1.1.1. Apoptosis. Apoptosis denotes a regulated form of cell death that requires the coordinated action of proteases and nucleases within an intact plasma membrane. Morphological characteristics of apoptosis include DNA fragmentation, plasma membrane blebbing, cell shrinkage, and cellular decomposition into membrane-bound apoptotic bodies which are removed by phagocytosis [30-33]. The cardinal biochemical features of apoptosis include mitochondrial dysfunction, respiratory chain inhibition, loss of inner mitochondrial membrane potential ([DELTA][[PSI].sub.m]), increased mitochondrial membrane permeability, and externalization of phosphatidylserine [30-33]. Apoptosis has a crucial function in the maintenance of tissue homeostasis under physiological conditions and also serves as a component of developmental programs and furthermore may also contribute to disease pathogenesis. Several intracellular signaling pathways may activate apoptosis. The "intrinsic" (mitochondria-dependent) apoptotic pathway represents a major mechanism by which exposure to harmful extracellular stimuli triggers apoptosis. This pathway is dependent on a proteolytic activation cascade for both regulation and execution (i.e., caspases) and subject to regulation by Bcl-2 family proteins. The extrinsic apoptotic pathway, which shares common downstream features with the intrinsic pathway, is defined by its dependence on receptor-ligand (e.g., Fas-Fas ligand) interactions for initiation.
1.1.2. Necrosis. Necrosis is a type of cell death that results from acute, accidental, or nonphysiological injury [30-33]. This type of cell death is associated with cell lysis as the consequence of membrane damage and subsequent leakage of cell constituents into the extracellular space, which may lead to local inflammation and damage to the surrounding tissue. In certain cases, cell swelling or oncosis may precede necrosis . Necrosis and apoptosis differ in morphological features, though the two processes are not necessarily mutually exclusive. Both apoptosis and necrosis can occur in response to treatment with many injurious stimuli, usually in a dose-dependent fashion. Many agents that cause apoptosis at low to moderate doses may ultimately cause necrosis at relatively higher doses. A number of endogenous events can determine the balance between apoptotic and necrotic death. Cellular energy charge (i.e., ATP levels) may represent one such factor that influences cell fate decisions. Whereas ATP is required for certain steps of caspase activation, rapid decline of cellular ATP levels typically leads to necrotic cell death.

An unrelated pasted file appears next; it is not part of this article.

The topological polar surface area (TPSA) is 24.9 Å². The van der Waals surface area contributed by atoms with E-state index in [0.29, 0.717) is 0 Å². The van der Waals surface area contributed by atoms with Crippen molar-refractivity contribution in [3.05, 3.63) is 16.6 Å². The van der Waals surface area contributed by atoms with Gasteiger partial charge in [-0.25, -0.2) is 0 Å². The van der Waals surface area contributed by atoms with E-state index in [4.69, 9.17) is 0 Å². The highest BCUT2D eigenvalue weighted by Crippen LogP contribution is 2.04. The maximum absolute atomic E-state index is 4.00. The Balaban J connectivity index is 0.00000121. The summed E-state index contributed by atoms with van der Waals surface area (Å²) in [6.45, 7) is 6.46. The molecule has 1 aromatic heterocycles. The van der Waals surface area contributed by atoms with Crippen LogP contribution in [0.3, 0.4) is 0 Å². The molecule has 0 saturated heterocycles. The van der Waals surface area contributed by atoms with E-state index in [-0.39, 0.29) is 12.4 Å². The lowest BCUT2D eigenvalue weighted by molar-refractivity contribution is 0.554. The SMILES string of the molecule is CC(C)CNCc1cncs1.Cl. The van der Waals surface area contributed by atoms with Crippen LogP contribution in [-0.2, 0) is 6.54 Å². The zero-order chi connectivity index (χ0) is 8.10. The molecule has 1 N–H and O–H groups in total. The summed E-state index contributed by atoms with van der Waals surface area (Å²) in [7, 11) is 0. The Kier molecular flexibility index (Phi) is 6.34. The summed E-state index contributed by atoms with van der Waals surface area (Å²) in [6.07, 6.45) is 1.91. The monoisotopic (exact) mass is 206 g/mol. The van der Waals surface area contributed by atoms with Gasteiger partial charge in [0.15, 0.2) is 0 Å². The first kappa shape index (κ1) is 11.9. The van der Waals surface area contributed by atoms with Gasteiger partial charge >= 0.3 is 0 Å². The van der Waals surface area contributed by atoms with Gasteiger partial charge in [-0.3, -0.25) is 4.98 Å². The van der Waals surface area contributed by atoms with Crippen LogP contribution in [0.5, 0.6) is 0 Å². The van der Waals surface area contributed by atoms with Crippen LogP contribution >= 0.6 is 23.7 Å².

1.1.3. Necroptosis. The existence of necrotic cell death pathways regulated by an intrinsic death program distinct from that of apoptosis has also been proposed. A regulated Fas-dependent but caspase-independent nonapoptotic cell death, termed "necroptosis," that resembles necrosis has been described [34, 35]. In this form of regulated necrosis, the ligand binding of death receptors such as the tumor necrosis factor receptor 1 (TNFR1) can promote the formation of a macromolecular complex (necrosome), involving the receptor-interacting protein (RIP) kinase-1 and kinase-3 that initiate necrosis [36, 37]. Increasing evidence affirms the relevance of this mode of cell death in the pathogenesis of various diseases [38-42].
1.1.4. Pyroptosis. Pyroptosis represents a form of cell death that is triggered by proinflammatory signals and which is associated with inflammation [32, 43, 44]. This type of cell death occurs primarily in inflammatory cells such as macrophages and may be triggered by bacterial or pathogen infections. A major feature of pyroptosis is the requirement for caspase-1 activation. Caspase-1 is responsible for the maturation of proinflammatory cytokines such as IL-1[beta] and IL-18 through inflammasome-dependent pathways. Cells undergoing pyroptosis release increased amounts of IL-1[beta] and IL-18. The execution of pyroptosis may also require caspase-7. Cells undergoing pyroptosis share some common features of necrosis. Cell death occurs as a result of membranous pore formation and cytoplasmic swelling and leakage of cytosolic contents. Similar to apoptotic cells, pyroptotic cells may also display DNA fragmentation and nuclear condensation.